Instead of a lucky bounce, CAA opponents found ways to not go to the DAC this season, and the Dragons ended CAA play 4-5 while playing only two home games. It was easy to miss the fact that the Dragons won three on the road in the abbreviated season, after only winning four CAA road games total in Spiker’s first four years at the helm, a stat brought to his attention perhaps a bit more often than desired.
At 3-5, no one was looking at the national rankings, which showed a 100 spot advance. No one saw that Zach Walton had found much more consistency in his game, and that the offense had cracked the top 100 nationally and was tops in the CAA, or that they were cleaning the glass at the highest level since twin towers Dartaye Ruffin and Daryl McCoy shared the floor.
Then suddenly it happened.
Six seed Drexel drew the weakest CAA three seed in recorded history, a Brevin Galloway-less Charleston team in the first round. A team the Dragons had lost to twice, and a team that chose to play a D-II school rather than a league game during a recent open weekend. There was strong motivation for the Dragons, and weak prey across the floor. The six seed over the three was not an upset at all this year.
In the second round, the Dragons caught a Northeastern team coming off of a Covid pause down two starters, and rolled through.
Was this the Dragons, catching breaks?
Sometimes you get lucky, and sometimes you make your own luck. One might suggest that this team, in this tournament, has done both, which is all but unimaginable to most of the diehard Drexel faithful.
The Dragons meet Elon, the eight seed tonight. Throw the seeds out the window. Elon is on fire, and they rolled through defending champion Hofstra last night like a hot knife through butter. They’re extremely well coached, and relatively healthy. The break that the Dragons catch tonight is that they are playing an Elon team that didn’t earn a bye (they too, only played two home games and are criminally underseeded). No CAA team has ever won four games in the CAA tourney. It’s a big advantage for the Dragons, who are only playing their third game of the extended weekend tonight.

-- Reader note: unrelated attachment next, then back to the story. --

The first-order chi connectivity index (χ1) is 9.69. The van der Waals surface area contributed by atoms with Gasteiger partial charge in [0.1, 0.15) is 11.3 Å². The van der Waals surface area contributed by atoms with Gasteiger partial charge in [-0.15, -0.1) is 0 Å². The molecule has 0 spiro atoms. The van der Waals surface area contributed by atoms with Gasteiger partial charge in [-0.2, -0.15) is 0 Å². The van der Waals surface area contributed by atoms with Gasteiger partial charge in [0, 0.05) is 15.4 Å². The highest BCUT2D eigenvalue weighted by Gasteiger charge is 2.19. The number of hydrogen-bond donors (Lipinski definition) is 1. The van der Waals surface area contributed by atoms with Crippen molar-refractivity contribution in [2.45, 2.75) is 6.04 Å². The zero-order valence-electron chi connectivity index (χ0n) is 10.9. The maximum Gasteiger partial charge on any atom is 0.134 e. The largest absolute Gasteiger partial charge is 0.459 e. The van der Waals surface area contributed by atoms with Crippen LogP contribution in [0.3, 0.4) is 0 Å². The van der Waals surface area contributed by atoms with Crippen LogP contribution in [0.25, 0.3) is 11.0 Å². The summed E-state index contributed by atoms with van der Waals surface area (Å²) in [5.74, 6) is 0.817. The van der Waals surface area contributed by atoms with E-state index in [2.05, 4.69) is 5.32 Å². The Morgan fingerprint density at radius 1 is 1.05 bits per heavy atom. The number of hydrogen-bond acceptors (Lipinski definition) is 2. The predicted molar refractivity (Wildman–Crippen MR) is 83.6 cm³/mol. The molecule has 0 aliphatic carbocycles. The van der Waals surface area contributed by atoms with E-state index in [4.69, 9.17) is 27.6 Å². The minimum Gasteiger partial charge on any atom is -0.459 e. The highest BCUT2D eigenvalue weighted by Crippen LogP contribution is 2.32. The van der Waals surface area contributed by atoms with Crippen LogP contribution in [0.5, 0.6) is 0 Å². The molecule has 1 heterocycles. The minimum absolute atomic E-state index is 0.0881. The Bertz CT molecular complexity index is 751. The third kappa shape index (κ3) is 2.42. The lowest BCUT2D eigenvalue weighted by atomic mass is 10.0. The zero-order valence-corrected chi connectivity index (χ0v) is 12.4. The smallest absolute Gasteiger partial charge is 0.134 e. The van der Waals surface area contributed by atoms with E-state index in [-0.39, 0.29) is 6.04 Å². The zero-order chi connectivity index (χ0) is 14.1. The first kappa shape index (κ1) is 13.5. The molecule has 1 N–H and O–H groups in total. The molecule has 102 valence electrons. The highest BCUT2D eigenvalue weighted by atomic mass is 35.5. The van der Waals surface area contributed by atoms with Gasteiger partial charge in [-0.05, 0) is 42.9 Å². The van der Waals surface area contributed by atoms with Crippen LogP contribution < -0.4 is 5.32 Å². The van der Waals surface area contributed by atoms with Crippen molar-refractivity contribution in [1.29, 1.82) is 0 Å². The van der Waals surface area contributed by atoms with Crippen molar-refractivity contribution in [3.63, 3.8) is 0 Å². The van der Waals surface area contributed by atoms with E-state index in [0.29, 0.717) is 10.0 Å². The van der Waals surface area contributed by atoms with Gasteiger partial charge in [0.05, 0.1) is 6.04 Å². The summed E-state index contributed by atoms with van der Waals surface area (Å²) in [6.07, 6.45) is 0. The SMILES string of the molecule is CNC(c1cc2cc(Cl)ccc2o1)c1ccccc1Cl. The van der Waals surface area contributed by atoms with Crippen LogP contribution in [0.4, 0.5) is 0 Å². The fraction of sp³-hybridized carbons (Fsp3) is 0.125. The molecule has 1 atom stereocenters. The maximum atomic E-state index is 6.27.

But Drexel will also need to make their own luck – or just go and show as the more talented team.
When Cam Wynter opens the game with the ball in his hands, he’ll be following in the footsteps of Battle and Brooks, Goss and King, Elegar and Mason, Massenat and Givens, Fouch and Lee. Guys who fans were so sure were bound to take the Dragons to the promised land, to the Big Dance. But this time could be different. This time, this team, it’s creating it’s own luck, and falling into some too.
When Cam Wynter opens the game with the ball in his hands, he’ll be carrying a generation – twenty five years – worth of Dragons fans hopes. Students, Faculty and supporters. Those gritty, grungy, at times intoxicated, “I don’t even want to watch anymore”, miserable Dragons fans. And like Andy Dufresne crawling out of Shawshank, Cam and JB, TJ, Zach and Mate, Matey and X and their teammates and support staff, can carry these fans who have survived the bleak years and deliver them clean on the other side.
Last night Zach Spiker described his team as “A locker room that really cares about each other… They compete and they have no ego.” And when one sees these players go to work, that’s entirely believable. This team is deep, this team believes in each other, and it’s run by a coaching staff that’s been virtually unchanged in five years, unheard of at the D-I level. Culture, continuity, and talent. They check all of those boxes. They may not be playing fast, but maybe it’s time Drexel fans allow themselves to Think Big.
Seven PM. CBS Sports Network. If this isn’t worth tuning in for, I don’t much know what is. It’s been 25 years. Is tonight the night?